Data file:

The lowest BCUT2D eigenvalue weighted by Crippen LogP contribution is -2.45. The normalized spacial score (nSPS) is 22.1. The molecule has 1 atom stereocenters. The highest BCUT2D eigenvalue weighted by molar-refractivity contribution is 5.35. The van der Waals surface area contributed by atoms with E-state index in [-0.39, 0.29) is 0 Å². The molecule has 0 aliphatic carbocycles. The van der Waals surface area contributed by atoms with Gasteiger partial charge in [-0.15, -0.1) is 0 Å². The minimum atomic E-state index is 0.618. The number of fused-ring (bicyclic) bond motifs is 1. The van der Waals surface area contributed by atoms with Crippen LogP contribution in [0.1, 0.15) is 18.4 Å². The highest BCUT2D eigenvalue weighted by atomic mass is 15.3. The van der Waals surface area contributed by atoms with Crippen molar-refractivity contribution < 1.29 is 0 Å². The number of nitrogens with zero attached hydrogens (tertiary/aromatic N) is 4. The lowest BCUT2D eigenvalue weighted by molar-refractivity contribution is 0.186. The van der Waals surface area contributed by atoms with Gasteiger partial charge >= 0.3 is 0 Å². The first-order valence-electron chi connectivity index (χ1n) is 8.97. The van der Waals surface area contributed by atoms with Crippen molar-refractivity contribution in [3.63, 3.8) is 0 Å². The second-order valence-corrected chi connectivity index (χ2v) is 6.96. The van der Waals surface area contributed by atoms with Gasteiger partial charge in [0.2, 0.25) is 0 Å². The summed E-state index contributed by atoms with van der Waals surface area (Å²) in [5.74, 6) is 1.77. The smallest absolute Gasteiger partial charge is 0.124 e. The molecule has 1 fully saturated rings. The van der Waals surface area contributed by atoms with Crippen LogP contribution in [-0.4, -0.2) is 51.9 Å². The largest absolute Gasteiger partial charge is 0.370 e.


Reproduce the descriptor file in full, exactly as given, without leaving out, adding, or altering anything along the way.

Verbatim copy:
The lowest BCUT2D eigenvalue weighted by Crippen LogP contribution is -2.45. The normalized spacial score (nSPS) is 22.1. The molecule has 1 atom stereocenters. The highest BCUT2D eigenvalue weighted by molar-refractivity contribution is 5.35. The van der Waals surface area contributed by atoms with E-state index in [-0.39, 0.29) is 0 Å². The molecule has 0 aliphatic carbocycles. The van der Waals surface area contributed by atoms with Gasteiger partial charge in [-0.15, -0.1) is 0 Å². The minimum atomic E-state index is 0.618. The number of fused-ring (bicyclic) bond motifs is 1. The van der Waals surface area contributed by atoms with Crippen LogP contribution in [0.1, 0.15) is 18.4 Å². The highest BCUT2D eigenvalue weighted by atomic mass is 15.3. The van der Waals surface area contributed by atoms with Crippen molar-refractivity contribution < 1.29 is 0 Å². The number of nitrogens with zero attached hydrogens (tertiary/aromatic N) is 4. The lowest BCUT2D eigenvalue weighted by molar-refractivity contribution is 0.186. The van der Waals surface area contributed by atoms with Gasteiger partial charge >= 0.3 is 0 Å². The first-order valence-electron chi connectivity index (χ1n) is 8.97. The van der Waals surface area contributed by atoms with Crippen molar-refractivity contribution in [3.63, 3.8) is 0 Å². The second-order valence-corrected chi connectivity index (χ2v) is 6.96. The van der Waals surface area contributed by atoms with Gasteiger partial charge in [0.2, 0.25) is 0 Å². The summed E-state index contributed by atoms with van der Waals surface area (Å²) in [5.74, 6) is 1.77. The smallest absolute Gasteiger partial charge is 0.124 e. The molecule has 1 fully saturated rings. The van der Waals surface area contributed by atoms with Crippen LogP contribution in [-0.4, -0.2) is 51.9 Å². The largest absolute Gasteiger partial charge is 0.370 e.